Flowers without flash.

Flowers without flash. Fine image. Nice colors.

Flowers with flash.

Flowers with flash. A little more vibrant.

Modified: This is useful for all kinds of flash/strobe photography, so I thought I’d toss it in here for a little extra tip. Using gaffer tape or, as I do, small strips of velcro, affix a 1/4 CTO gel to the flash and you get a more natural color temperature. Not that cold bluish/white color. It’s a slightly warmer tone and is usually very pleasing. I like this for almost everything, but definitely when shooting people.

Amber gel affixed to the pop-up flash of a Nikon D700 using custom cut velcro strips.

Amber gel affixed to the pop-up flash of a Nikon D700 using custom cut velcro strips.

Getting creative: Follow this link to a previous post on how to get an off camera soft-box look using your pop-up flash, a spoon and a white piece of paper (or–in this case–the back of an 8X10 print)!

Pop-up Flash Trick

Did you know that with nothing more than your pop-up flash, a soup spoon and the back of an 8×10 photo you can make a pretty decent softbox-like product shot?

It’s true. Here’s how: First, you’ll need to put the flash on manual and crank it up to quarter or half or full power depending on all your other settings (I’ll leave it to you to figure all that out, as each situation may be different).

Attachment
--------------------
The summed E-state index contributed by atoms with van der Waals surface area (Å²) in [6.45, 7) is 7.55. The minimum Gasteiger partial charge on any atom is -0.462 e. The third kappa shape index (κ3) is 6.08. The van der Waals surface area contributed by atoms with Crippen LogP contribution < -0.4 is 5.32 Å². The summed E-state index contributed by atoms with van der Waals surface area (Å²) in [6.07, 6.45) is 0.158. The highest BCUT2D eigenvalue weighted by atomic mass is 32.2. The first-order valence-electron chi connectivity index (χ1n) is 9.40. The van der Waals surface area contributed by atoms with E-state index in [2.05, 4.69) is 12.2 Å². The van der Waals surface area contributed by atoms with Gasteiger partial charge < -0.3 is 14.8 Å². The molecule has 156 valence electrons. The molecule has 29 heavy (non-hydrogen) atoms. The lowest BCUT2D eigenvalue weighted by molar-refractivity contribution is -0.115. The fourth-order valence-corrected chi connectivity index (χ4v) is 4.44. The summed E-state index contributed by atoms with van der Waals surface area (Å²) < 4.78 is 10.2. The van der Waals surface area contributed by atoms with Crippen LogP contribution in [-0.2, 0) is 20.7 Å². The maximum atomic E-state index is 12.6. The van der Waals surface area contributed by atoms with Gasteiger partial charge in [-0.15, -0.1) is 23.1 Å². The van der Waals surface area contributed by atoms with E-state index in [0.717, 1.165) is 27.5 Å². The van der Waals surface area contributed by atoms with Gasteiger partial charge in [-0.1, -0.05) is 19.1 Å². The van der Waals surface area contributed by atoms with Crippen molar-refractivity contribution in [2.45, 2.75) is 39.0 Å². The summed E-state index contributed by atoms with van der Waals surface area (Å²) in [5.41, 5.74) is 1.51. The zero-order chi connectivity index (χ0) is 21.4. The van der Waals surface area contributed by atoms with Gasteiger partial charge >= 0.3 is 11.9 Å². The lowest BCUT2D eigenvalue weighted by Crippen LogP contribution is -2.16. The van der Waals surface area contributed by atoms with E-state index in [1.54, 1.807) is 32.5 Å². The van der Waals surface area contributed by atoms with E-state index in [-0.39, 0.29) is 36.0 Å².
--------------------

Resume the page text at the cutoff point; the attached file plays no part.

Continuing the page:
Next, place the spoon in front of your pop-up flash and angle it in such a way as to redirect the light backwards onto the backside of an 8×10 photo which itself is angled to re-redirect that light forward onto your product. It takes a little practice to get the angles correct, but when you’re in a pinch it’s worth the effort!

Here’s an example:

Pop-up flash technique with spoon and white 8X10 paper.

Portrait of a Fuji X100S using the pop-up flash, spoon and 8×10 print technique.

Pop-up flash technique with spoon and white 8X10 paper.

Straight pop-up flash.


And here’s an example of the set up:

Michael Kircher taking a picture of a fuji X100S.

Primitive, but effective!

Give it a go and feel free to share your results. Happy shooting!



Marin County

If all goes accordingly (and doesn’t it always?) Marin County in Northern California will be my final resting place. OK, that sounds kind of morbid… let’s say rather that my wife and I would love to die there! Uh… wait… what I mean is we hope Northern California is where we’ll live out our days. You know, retire. Or something like that.

“Retire” is such an ugly word, though, isn’t it? Maybe “repurpose” is what I want. Rachel and I hope to one day repurpose ourselves in Northern California. Yeah, that’s better.

So why Northern California? Well…

Did this artist find her spot or what!

Did this artist find herself a spot or what!

The No Name Bar at night.

Bar. Yes, that’s the actual name. Bar. It’s old and gritty and has no kitchen; but you can bring in a burger